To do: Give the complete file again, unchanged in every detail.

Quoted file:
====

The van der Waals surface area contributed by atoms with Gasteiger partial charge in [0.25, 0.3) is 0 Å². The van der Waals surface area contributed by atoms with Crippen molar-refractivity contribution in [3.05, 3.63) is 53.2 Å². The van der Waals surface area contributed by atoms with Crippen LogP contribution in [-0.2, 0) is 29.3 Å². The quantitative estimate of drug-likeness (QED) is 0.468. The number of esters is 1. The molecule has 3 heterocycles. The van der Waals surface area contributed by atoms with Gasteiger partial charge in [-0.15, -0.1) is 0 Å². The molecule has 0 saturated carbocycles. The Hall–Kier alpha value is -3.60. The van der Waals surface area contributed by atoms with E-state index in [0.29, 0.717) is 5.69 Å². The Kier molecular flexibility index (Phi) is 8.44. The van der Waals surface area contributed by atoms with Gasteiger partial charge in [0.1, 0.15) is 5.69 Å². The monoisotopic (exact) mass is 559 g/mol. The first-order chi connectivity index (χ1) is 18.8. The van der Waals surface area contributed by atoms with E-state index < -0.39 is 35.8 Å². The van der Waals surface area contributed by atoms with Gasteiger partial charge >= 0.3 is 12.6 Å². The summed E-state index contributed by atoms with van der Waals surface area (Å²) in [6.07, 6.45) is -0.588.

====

The van der Waals surface area contributed by atoms with Gasteiger partial charge in [0.25, 0.3) is 0 Å². The van der Waals surface area contributed by atoms with Crippen molar-refractivity contribution in [3.05, 3.63) is 53.2 Å². The van der Waals surface area contributed by atoms with Crippen LogP contribution in [-0.2, 0) is 29.3 Å². The quantitative estimate of drug-likeness (QED) is 0.468. The number of esters is 1. The molecule has 3 heterocycles. The van der Waals surface area contributed by atoms with Gasteiger partial charge in [-0.15, -0.1) is 0 Å². The molecule has 0 saturated carbocycles. The Hall–Kier alpha value is -3.60. The van der Waals surface area contributed by atoms with E-state index in [0.29, 0.717) is 5.69 Å². The Kier molecular flexibility index (Phi) is 8.44. The van der Waals surface area contributed by atoms with Gasteiger partial charge in [0.1, 0.15) is 5.69 Å². The monoisotopic (exact) mass is 559 g/mol. The first-order chi connectivity index (χ1) is 18.8. The van der Waals surface area contributed by atoms with E-state index < -0.39 is 35.8 Å². The van der Waals surface area contributed by atoms with Gasteiger partial charge >= 0.3 is 12.6 Å². The summed E-state index contributed by atoms with van der Waals surface area (Å²) in [6.07, 6.45) is -0.588.